Sure, back then it was to watch actual people fight, not just for glory, but for their lives and
hopefully, their freedom. But the audience didn’t just go there to witness death. They came for entertainment, to see retellings of epic battles and more importantly, to cheer for their heroes and jeer at the villains (very much like the ones in this story).
As then and as they do now, they gave us a hero to cheer. ‘Maximus’, played beautifully by Russell Crowe, gave such depth to the character. Elliot explained why it was such an outstanding performance which I thoroughly agree with. Still, I have to talk about Joaquin Phoenix, as he gave us a great villain to jeer at, the Roman Emperor ‘Commodus’. I’ve only seen a handful of films with him in, but every time I do, I get swept away by his performance and this was no different – He gave us a villain to truly despise.
Like ‘Maximus’ theirs more depth to ‘Commodus’ than at first glance. Deep down, he’s just a man who wants to be loved – by his father, his sister and the people of Rome, yet he never gets it. Then, as he watches ‘Maximus’ achieve all of this, you see how deeply it effects Commodus, slowly driving him into a mixture of despair, madness, paranoia and leading him to do some genuinely barbaric things. They gave us a villain to hate, but throughout the film, a small part of me cannot help but pity him. So, instead of the real life ‘Commodus’, who was a true monster, it instead gave us a complex antagonist and one of my favourite movie villains.
Then there’s the director, it’s easy to see him as the Roman Emperor – who decides the fate of the gladiators in the arena, but I can’t help but think of him more like the character ‘Cassius’, the head of the Colosseum. It was a minor role in the film but an important one, as he chose what happened in the arena. It was his role to entertain the audience, but he also had the power to make these gladiators into something more, into legends and heroes for the crowd to worship, just like a director.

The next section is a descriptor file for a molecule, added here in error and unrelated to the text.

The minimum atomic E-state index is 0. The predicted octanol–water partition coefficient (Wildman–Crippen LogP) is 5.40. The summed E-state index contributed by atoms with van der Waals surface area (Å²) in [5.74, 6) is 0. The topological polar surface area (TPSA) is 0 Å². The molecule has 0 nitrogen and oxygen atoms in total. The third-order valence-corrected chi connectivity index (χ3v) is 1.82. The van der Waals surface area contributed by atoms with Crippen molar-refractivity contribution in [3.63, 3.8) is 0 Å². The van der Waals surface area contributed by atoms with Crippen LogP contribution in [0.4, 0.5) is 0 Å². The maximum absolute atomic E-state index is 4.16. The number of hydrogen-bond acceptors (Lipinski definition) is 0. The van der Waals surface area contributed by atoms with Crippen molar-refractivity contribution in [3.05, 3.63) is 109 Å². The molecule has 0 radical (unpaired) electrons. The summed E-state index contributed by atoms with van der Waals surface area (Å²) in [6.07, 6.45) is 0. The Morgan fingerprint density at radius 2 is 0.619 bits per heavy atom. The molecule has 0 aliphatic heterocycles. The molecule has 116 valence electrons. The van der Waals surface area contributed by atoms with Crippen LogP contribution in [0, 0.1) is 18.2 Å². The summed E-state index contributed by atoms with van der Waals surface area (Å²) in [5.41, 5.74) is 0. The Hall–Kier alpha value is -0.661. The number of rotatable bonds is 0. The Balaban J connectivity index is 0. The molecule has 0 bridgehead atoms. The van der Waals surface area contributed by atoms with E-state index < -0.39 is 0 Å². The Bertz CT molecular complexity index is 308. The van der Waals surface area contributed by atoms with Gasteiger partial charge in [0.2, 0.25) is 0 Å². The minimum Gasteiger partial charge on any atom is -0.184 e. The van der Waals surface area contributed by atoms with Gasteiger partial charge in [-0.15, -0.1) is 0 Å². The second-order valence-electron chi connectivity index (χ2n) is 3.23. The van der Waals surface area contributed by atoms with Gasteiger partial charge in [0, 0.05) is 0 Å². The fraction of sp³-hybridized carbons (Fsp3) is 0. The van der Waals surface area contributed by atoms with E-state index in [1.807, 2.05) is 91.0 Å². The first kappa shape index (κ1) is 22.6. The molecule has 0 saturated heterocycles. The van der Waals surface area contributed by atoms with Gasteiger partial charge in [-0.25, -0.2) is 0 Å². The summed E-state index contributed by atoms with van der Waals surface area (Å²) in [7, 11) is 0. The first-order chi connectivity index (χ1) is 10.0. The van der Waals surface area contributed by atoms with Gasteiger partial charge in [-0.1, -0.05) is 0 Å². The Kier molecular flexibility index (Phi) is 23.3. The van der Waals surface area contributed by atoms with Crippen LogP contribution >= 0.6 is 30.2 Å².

In this case, it’s Ridley Scott, with the talent and experience to handle a film of this magnitude and make it something truly spectacular. Within the first 10 minutes, we have a truly epic battle and that’s just a warm-up – as we witness one epic sequence after another! But, it is more than that. He brought life to the ancient city of Rome and the Colosseum, creating a striking world, like we were looking back in time. Like Cassius, he made a story and its characters that will be forever loved and remembered as that of legends.
Over 2000 years later, despite our advancements and the changes in our society, we still seek the same thing, to be entertained. Sure, it’s different, but not so much that someone like me can’t spot the similarities. People still strive to engage audiences and I can’t help but smile at this; to know that in the years that have gone by, no matter what has changed, or how we have changed, we still seek that simple enjoyment of entertainment in various forms.
As for my final thoughts on this movie, I look back at the question ‘Maximus’ shouted at the audience, and I can safely say – I was. However, I was more than that: I was enthralled, I was moved and like Elliot, “I hope that it will inspire you too.”
Joaquin Phoenix was apparently incredibly nervous on set. So much so, that he asked Russell Crowe to beat him up before their big scene together, in order to help psyche Phoenix up!
Crowe was at a loss and went to Richard Harris for advice, to which Harris replied, “Let’s get him pissed.” So over the course of several hours and many pints of Guinness, Crowe and Harris helped their co-star “relax”.
Chris Roberts has worked on many film projects across Essex as a boom operator and production assistant. Chris is a full time film trivia expert!
Elliot is a talented Actor and Writer from Colchester, who after studying at the National Youth Theatre, has appeared in various films, including the recent A Love Story Set in Camden